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When sleeping is illegal: homeless in the Concho Valley

The statewide camping ban made it illegal to camp in public spaces. But without a shelter in San Angelo, the homeless have few alternatives.
Credit: Ashley Griffin

SAN ANGELO, Texas — The Wesley Trinity United Methodist Church Daily Bread Soup Kitchen is a good place to drive up, bike up or just walk up for a hot meal. One thing it doesn't offer is a warm bed. That is hard to come by for the homeless in the Concho Valley.

The Salvation Army of San Angelo's homeless shelter has been closed for some time and the City's Out of the Cold Program only activates if temperatures are expected to drop to 35 degrees overnight.

The problem the homeless face is not only can they not find a place warm place to stay, but bedding down on the street is illegal.

"But where are they going to go?" Soup kitchen volunteer Jimmy Rose asked.

Rose volunteers regularly at the soup kitchen and has gotten to know many who don't have a place to sleep in his time spent there.

Credit: Ashley Griffin

During the last Texas legislative session, State congress approved House Bill 1925, banning camping on public property. Its purpose is to keep homeless away from public property. It was signed into law and went into effect Sept. 1, making unauthorized public camping a Class C misdemeanor.

State Representative Drew Darby, Dist. 72, represents Tom Green County. Darby voted in favor of the bill, but there is only one active homeless shelter in his 10-county district. It is in Big Spring, 80 miles away, and has limited capacity.

Darby said he agreed with the legislation that something needed to be done in larger cities, but when it came to his hometown, San Angelo, he said the needs of the homeless population isn't up to the state.

"I don't know that we have any facilities that are directed to the homeless, seemly the homeless. That would be an issue the City of San Angelo would have to address. That's not a state issue," Darby said at a town hall Tuesday.

But Rose said he didn't think that was fair to the people locally.

"Banning them from staying in a public place, somewhere out of sight. I mean, you know, it's going to create more problems," Rose said.

Credit: Ashley Griffin

These are problems that Jimmy understands well. He spent time homeless himself in Austin. He did what he could to survive as an out-of-work musician. He moved to San Angelo and was able to get on his feet, but the pandemic nearly knocked him off them once again.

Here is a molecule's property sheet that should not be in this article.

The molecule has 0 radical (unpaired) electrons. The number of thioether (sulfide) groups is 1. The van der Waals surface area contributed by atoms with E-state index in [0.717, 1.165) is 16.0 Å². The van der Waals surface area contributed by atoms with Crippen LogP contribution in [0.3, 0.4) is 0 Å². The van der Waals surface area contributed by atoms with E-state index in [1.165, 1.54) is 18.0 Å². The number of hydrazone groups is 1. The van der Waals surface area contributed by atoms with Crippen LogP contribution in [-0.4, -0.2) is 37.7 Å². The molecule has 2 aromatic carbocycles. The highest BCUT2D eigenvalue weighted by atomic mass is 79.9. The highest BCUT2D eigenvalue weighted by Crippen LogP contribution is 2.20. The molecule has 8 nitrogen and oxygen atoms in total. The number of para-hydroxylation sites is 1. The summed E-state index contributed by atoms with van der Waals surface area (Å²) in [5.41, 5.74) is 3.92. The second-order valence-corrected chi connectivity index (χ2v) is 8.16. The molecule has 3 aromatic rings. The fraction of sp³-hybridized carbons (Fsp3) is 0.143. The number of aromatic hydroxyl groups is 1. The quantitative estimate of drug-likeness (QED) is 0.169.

"I almost became homeless because of this pandemic. You know, I play music at all the clubs and then everything closed down," Rose said.

Rose also said that many homeless people are misunderstood and shouldn't be feared.

"A lot of good people, a lot of good people that are homeless," Rose said.

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Neighborhood and Family Services Director and the Concho Valley Homeless Planning Coalition chair, Bob Salas, agreed with that assessment. He said there is one way to solve homelessness.

"The simplistic answer is you will solve homelessness by providing housing for everyone. That's how you do it. That's it. But it's difficult to do. We do have some programs," Salas said.

Credit: Ashley Griffin

The Housing Authority of San Angelo's rapid rehousing program got its start this year, but has limited funding and mostly serves situationally homeless people, rather than chronic cases.

"We've had some successes though," Salas said.

It has fallen to the San Angelo Police Department to enforce the law, but according to SAPD Public Information Officer Richard Espinoza, the department does not have many resources to help.

"Whenever we do get those calls for service, our main role is trying to assist them with getting the resources that we have," Espinoza said. "We're not actively out there going around trying to, you know, deal with the homeless aspect of it. If we receive calls for service we're doing our best to try to offer them resources, but like I said, we obviously have a lot of bigger things here in town that we're dealing with."

In the meantime, the homeless population in San Angelo does the best they can. When asked about their situations, several homeless San Angelo residents did not want to go on record for fear of retaliation.

"They know how to survive and they do survive. You know, it may not be to our standard, and I know its not to our standard, but they do survive. That's the only, I guess, that's the only thing that's positive about this," Salas said.

Salas said anyone who is in need of aid getting into housing should contact the City Neighborhood and Family Services Office at 325-655-0824; or the housing authority, 420 E. 28th St., to see if they qualify for programs or housing vouchers.